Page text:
Why ‘Victorian’ HR Policies That Try to Ban Sex Won’t Work-Viewpoint

By Sarah Green Carmichael | December 10, 2019

Mark Wiseman, who was seen by many as a likely heir to BlackRock Inc. Chief Executive Officer Larry Fink, is now out of a job. The details we have are scant. In a memo, Wiseman explained: “I am leaving BlackRock because in recent months I engaged in a consensual relationship with one of our colleagues without reporting it as required by BlackRock’s Relationships at Work Policy.”

An additional wrinkle: This consensual relationship was also an extramarital affair. Wiseman is married to Marcia Moffat, head of BlackRock’s Canadian division.

Coming on the heels of Steve Easterbrook’s ouster as CEO of McDonald’s Corp. for a consensual relationship with an employee, comparisons are bound to be made. But the two cases are different, and while a line back to the #MeToo movement will inevitably be drawn, let’s be clear: Neither of these cases involve allegations of sexual harassment or assault.

Both cases are about violating company policy – BlackRock’s rule that relationships must be disclosed, and the McDonald’s rule that no boss can date a subordinate, direct or indirect. Companies can’t let senior leaders get away with violating the rules they’re asking their employees to follow.

The question we should be asking, then, is not whether workplace relationships are wrong, but whether HR edicts seeking to control them are a good idea.

Such policies seem to have sprung up like mushrooms after the spring rain of #MeToo. The problem is that that they seek to do away with the “harassment” part of sexual harassment by controlling the “sexual” part. That’s wrongheaded.

In fact, the whole post-#MeToo conversation has focused a little too much on sex. (I suppose it’s natural; we’re only human.) In the aftermath of that movement, I fielded somewhat panicked questions from men about whether it was OK to ask a cute co-worker out for coffee or compliment a colleague’s outfit. Such innocent overtures were never the problem.

Yet in this overheated environment, corporate HR departments seem to have decided that the best way to protect their firms from liability, and perhaps clarify some matters for a few confused men, would be to draw a bright line: No sex with colleagues. Or: No sex with colleagues less powerful than you. Or: No sex with colleagues, or colleagues less powerful than you, unless you tell HR about it. (And what could have a more libido-deflating effect than imagining that particular meeting?)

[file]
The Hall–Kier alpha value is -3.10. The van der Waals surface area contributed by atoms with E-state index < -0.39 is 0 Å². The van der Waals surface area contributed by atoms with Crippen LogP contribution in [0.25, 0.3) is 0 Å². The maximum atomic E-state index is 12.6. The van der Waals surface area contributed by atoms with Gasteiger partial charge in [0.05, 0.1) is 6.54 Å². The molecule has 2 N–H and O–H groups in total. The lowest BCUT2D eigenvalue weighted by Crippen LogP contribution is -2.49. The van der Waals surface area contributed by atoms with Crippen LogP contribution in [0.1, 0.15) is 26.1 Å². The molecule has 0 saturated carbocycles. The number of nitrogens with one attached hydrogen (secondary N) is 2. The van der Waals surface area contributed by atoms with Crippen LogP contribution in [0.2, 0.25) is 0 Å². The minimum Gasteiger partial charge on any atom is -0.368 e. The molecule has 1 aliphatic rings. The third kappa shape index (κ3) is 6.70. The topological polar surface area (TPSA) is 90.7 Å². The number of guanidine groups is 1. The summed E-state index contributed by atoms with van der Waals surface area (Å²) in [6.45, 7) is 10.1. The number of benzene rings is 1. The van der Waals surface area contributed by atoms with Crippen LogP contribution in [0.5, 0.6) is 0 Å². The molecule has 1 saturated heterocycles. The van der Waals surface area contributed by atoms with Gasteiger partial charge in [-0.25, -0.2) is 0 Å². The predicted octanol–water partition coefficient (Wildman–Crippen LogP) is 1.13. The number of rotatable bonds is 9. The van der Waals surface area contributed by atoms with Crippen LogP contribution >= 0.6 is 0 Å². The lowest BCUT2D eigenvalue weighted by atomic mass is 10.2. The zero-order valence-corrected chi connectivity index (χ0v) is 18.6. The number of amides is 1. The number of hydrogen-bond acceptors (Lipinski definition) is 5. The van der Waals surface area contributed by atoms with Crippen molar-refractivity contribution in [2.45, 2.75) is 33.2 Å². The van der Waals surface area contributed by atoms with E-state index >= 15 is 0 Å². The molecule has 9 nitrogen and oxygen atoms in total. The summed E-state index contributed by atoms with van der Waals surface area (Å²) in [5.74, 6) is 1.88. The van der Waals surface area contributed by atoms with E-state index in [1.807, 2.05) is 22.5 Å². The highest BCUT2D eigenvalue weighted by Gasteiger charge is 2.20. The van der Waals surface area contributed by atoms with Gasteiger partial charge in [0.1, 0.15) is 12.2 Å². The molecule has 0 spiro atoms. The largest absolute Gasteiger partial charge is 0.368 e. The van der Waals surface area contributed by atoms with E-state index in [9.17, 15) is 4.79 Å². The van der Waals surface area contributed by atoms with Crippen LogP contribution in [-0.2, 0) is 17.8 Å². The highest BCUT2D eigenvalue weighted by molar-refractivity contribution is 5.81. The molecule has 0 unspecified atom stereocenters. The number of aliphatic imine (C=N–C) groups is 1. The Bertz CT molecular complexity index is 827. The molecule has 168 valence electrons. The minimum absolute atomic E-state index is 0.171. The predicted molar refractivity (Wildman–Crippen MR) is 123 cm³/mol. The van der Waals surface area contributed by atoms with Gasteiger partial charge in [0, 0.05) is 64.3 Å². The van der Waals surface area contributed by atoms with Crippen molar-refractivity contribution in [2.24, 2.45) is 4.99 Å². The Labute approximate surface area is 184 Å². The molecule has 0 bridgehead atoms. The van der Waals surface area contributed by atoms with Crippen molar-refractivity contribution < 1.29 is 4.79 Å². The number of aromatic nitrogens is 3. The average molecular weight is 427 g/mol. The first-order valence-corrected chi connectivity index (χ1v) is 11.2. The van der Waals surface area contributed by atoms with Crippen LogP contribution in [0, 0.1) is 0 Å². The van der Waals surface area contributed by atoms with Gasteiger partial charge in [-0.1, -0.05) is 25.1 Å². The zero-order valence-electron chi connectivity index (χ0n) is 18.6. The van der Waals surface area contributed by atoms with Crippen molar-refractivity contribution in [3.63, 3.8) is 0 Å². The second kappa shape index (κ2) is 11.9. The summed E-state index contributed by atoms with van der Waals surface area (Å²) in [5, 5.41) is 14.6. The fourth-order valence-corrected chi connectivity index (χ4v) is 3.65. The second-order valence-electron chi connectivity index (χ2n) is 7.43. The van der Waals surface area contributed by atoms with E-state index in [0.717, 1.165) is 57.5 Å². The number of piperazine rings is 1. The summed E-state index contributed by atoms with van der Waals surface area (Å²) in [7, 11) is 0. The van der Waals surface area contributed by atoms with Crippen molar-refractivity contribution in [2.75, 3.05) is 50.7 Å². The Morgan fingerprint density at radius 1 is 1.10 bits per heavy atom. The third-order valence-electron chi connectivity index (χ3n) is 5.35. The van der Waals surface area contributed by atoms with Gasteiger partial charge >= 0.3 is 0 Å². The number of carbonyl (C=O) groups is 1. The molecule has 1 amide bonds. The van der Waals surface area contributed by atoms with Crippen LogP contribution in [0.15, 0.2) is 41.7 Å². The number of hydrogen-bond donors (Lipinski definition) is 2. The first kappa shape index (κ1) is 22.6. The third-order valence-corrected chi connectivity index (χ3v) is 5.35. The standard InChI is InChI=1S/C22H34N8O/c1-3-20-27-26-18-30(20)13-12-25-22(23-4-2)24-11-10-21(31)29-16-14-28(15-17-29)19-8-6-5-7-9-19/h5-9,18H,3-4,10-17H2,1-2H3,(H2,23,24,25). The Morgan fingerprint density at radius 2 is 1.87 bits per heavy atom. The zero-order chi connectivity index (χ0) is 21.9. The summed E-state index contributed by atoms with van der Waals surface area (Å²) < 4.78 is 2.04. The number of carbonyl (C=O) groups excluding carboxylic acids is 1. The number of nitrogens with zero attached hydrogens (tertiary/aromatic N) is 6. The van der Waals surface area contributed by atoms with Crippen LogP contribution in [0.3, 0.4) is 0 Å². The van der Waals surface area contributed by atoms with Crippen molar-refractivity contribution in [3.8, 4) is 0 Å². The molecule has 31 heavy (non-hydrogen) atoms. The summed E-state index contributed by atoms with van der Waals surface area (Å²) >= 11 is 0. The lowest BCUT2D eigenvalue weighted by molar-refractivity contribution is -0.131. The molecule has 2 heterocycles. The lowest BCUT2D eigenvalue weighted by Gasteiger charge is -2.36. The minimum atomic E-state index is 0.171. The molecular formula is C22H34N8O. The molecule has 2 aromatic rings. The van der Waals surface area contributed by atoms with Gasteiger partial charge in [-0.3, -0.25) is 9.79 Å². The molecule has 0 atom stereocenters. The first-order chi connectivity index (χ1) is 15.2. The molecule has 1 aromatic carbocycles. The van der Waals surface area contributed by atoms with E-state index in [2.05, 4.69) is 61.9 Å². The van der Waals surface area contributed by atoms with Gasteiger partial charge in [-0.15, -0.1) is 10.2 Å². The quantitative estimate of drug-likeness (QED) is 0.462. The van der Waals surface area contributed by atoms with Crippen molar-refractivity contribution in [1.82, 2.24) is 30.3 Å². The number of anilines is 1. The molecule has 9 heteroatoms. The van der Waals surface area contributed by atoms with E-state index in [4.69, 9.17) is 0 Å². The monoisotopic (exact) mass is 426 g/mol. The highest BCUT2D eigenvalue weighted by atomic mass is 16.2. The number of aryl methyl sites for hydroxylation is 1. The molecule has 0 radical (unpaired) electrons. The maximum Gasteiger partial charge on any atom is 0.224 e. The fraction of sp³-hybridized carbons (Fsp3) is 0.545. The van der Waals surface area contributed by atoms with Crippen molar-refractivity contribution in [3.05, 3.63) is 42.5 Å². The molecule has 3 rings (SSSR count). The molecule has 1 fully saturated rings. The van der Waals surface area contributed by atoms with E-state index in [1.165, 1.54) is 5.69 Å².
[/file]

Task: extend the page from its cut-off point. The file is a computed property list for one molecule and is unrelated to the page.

This all seems needlessly Victorian – and tough to implement besides. When exactly are you supposed to disclose your new paramour to HR? Do you need to ask your boss’s permission before you start flirting? Do you have the “Are we boyfriend and girlfriend?” conversation before or after the “Are we HR official?” chat?

The fact is, Americans work long hours, and lots of us are obsessed with our jobs. The more time we spend at work, the less likely it is we’ll meet someone outside corporate HQ. Estimates vary, but a significant number of people meet their spouses at work.

With work and sex both being fairly central parts of the human experience, it’s inevitable that they’ll occasionally overlap. And it’s really none of HR’s business, though I realize they always like to have a seat at the table.

Moreover, as such assortative mating increases and two-career couples become more common, more companies see recruiting top talent as a double act rather than a solo show. In high-flying careers where relocation is the norm, it’s no longer unusual for organizations to recruit both members of a power couple.

That development represents progress for women, who are still much more likely to be the trailing spouse. If HR departments seek to ban sex, I worry it will curtail this promising development.

HR departments don’t need to ban sex (impossible) in order to ban harassment (imperative). They should focus less on prurient details and more on punitive tactics. Colleagues shouldn’t bully, coerce or browbeat each other, regardless of whether such behavior has a sexual undercurrent. Company policies that clearly delineate what constitutes harassment and protect employees would have a much better result than attempts to track their sex lives.

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